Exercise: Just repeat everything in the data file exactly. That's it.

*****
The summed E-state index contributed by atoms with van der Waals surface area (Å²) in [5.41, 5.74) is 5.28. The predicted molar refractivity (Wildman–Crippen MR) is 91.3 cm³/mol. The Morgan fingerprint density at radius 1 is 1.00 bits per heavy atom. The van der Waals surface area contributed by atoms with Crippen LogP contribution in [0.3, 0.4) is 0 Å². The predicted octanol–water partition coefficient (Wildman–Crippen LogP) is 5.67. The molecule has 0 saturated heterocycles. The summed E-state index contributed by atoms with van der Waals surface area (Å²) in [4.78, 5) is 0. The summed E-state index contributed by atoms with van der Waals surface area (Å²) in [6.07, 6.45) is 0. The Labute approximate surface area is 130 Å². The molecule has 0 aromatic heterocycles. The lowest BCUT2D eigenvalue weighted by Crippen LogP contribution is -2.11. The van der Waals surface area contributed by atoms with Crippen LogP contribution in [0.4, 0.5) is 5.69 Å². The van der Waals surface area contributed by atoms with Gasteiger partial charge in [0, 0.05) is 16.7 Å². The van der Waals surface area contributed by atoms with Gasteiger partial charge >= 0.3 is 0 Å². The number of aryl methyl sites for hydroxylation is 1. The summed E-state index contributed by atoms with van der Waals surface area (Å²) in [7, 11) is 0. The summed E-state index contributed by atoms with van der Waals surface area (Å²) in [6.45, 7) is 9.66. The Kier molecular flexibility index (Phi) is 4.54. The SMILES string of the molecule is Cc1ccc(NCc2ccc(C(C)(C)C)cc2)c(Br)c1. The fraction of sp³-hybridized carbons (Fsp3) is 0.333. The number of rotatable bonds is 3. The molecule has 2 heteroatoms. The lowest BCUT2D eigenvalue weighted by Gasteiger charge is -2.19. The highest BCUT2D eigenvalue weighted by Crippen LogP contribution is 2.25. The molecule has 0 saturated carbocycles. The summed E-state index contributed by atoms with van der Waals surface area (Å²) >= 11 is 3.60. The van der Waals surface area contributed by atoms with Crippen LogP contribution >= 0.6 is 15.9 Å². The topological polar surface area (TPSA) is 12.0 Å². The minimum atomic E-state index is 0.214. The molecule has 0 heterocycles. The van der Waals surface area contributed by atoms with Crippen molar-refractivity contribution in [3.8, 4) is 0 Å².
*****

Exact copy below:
The summed E-state index contributed by atoms with van der Waals surface area (Å²) in [5.41, 5.74) is 5.28. The predicted molar refractivity (Wildman–Crippen MR) is 91.3 cm³/mol. The Morgan fingerprint density at radius 1 is 1.00 bits per heavy atom. The van der Waals surface area contributed by atoms with Crippen LogP contribution in [0.3, 0.4) is 0 Å². The predicted octanol–water partition coefficient (Wildman–Crippen LogP) is 5.67. The molecule has 0 saturated heterocycles. The summed E-state index contributed by atoms with van der Waals surface area (Å²) in [4.78, 5) is 0. The summed E-state index contributed by atoms with van der Waals surface area (Å²) in [6.07, 6.45) is 0. The Labute approximate surface area is 130 Å². The molecule has 0 aromatic heterocycles. The lowest BCUT2D eigenvalue weighted by Crippen LogP contribution is -2.11. The van der Waals surface area contributed by atoms with Crippen LogP contribution in [0.4, 0.5) is 5.69 Å². The van der Waals surface area contributed by atoms with Gasteiger partial charge in [0, 0.05) is 16.7 Å². The van der Waals surface area contributed by atoms with Gasteiger partial charge >= 0.3 is 0 Å². The number of aryl methyl sites for hydroxylation is 1. The summed E-state index contributed by atoms with van der Waals surface area (Å²) in [7, 11) is 0. The summed E-state index contributed by atoms with van der Waals surface area (Å²) in [6.45, 7) is 9.66. The Kier molecular flexibility index (Phi) is 4.54. The SMILES string of the molecule is Cc1ccc(NCc2ccc(C(C)(C)C)cc2)c(Br)c1. The fraction of sp³-hybridized carbons (Fsp3) is 0.333. The number of rotatable bonds is 3. The molecule has 2 heteroatoms. The lowest BCUT2D eigenvalue weighted by Gasteiger charge is -2.19. The highest BCUT2D eigenvalue weighted by Crippen LogP contribution is 2.25. The molecule has 0 saturated carbocycles. The summed E-state index contributed by atoms with van der Waals surface area (Å²) >= 11 is 3.60. The van der Waals surface area contributed by atoms with Crippen LogP contribution >= 0.6 is 15.9 Å². The topological polar surface area (TPSA) is 12.0 Å². The minimum atomic E-state index is 0.214. The molecule has 0 heterocycles. The van der Waals surface area contributed by atoms with Crippen molar-refractivity contribution in [3.8, 4) is 0 Å².